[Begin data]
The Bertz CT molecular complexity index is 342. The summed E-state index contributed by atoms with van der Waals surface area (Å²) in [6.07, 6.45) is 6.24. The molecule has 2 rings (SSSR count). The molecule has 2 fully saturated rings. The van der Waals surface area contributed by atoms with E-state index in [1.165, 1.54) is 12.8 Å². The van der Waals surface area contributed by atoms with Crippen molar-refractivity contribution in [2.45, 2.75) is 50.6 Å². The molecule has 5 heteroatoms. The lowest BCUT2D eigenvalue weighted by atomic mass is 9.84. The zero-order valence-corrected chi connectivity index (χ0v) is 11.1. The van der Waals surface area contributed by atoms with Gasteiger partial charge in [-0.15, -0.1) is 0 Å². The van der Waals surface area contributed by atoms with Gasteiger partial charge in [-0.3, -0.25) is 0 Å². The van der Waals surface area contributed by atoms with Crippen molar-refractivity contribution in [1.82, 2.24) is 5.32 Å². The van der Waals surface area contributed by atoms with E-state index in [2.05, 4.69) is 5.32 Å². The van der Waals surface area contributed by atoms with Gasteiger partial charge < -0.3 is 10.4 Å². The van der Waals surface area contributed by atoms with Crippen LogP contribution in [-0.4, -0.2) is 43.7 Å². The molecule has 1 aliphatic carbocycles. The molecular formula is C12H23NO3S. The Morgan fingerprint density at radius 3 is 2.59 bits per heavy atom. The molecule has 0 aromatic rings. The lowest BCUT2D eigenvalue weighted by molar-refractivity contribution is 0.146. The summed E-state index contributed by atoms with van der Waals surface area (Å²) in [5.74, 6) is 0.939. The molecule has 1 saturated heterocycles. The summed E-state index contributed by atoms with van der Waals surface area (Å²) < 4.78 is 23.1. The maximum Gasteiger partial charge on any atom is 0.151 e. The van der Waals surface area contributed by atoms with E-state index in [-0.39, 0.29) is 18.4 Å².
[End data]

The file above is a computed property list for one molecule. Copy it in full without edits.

The Bertz CT molecular complexity index is 342. The summed E-state index contributed by atoms with van der Waals surface area (Å²) in [6.07, 6.45) is 6.24. The molecule has 2 rings (SSSR count). The molecule has 2 fully saturated rings. The van der Waals surface area contributed by atoms with E-state index in [1.165, 1.54) is 12.8 Å². The van der Waals surface area contributed by atoms with Crippen molar-refractivity contribution in [2.45, 2.75) is 50.6 Å². The molecule has 5 heteroatoms. The lowest BCUT2D eigenvalue weighted by atomic mass is 9.84. The zero-order valence-corrected chi connectivity index (χ0v) is 11.1. The van der Waals surface area contributed by atoms with Gasteiger partial charge in [-0.15, -0.1) is 0 Å². The van der Waals surface area contributed by atoms with Gasteiger partial charge in [-0.3, -0.25) is 0 Å². The van der Waals surface area contributed by atoms with Crippen molar-refractivity contribution in [1.82, 2.24) is 5.32 Å². The van der Waals surface area contributed by atoms with E-state index in [2.05, 4.69) is 5.32 Å². The van der Waals surface area contributed by atoms with Gasteiger partial charge < -0.3 is 10.4 Å². The van der Waals surface area contributed by atoms with Crippen LogP contribution in [-0.4, -0.2) is 43.7 Å². The molecule has 1 aliphatic carbocycles. The molecular formula is C12H23NO3S. The Morgan fingerprint density at radius 3 is 2.59 bits per heavy atom. The molecule has 0 aromatic rings. The lowest BCUT2D eigenvalue weighted by molar-refractivity contribution is 0.146. The summed E-state index contributed by atoms with van der Waals surface area (Å²) in [5.74, 6) is 0.939. The molecule has 1 saturated heterocycles. The summed E-state index contributed by atoms with van der Waals surface area (Å²) < 4.78 is 23.1. The maximum Gasteiger partial charge on any atom is 0.151 e. The van der Waals surface area contributed by atoms with E-state index in [-0.39, 0.29) is 18.4 Å².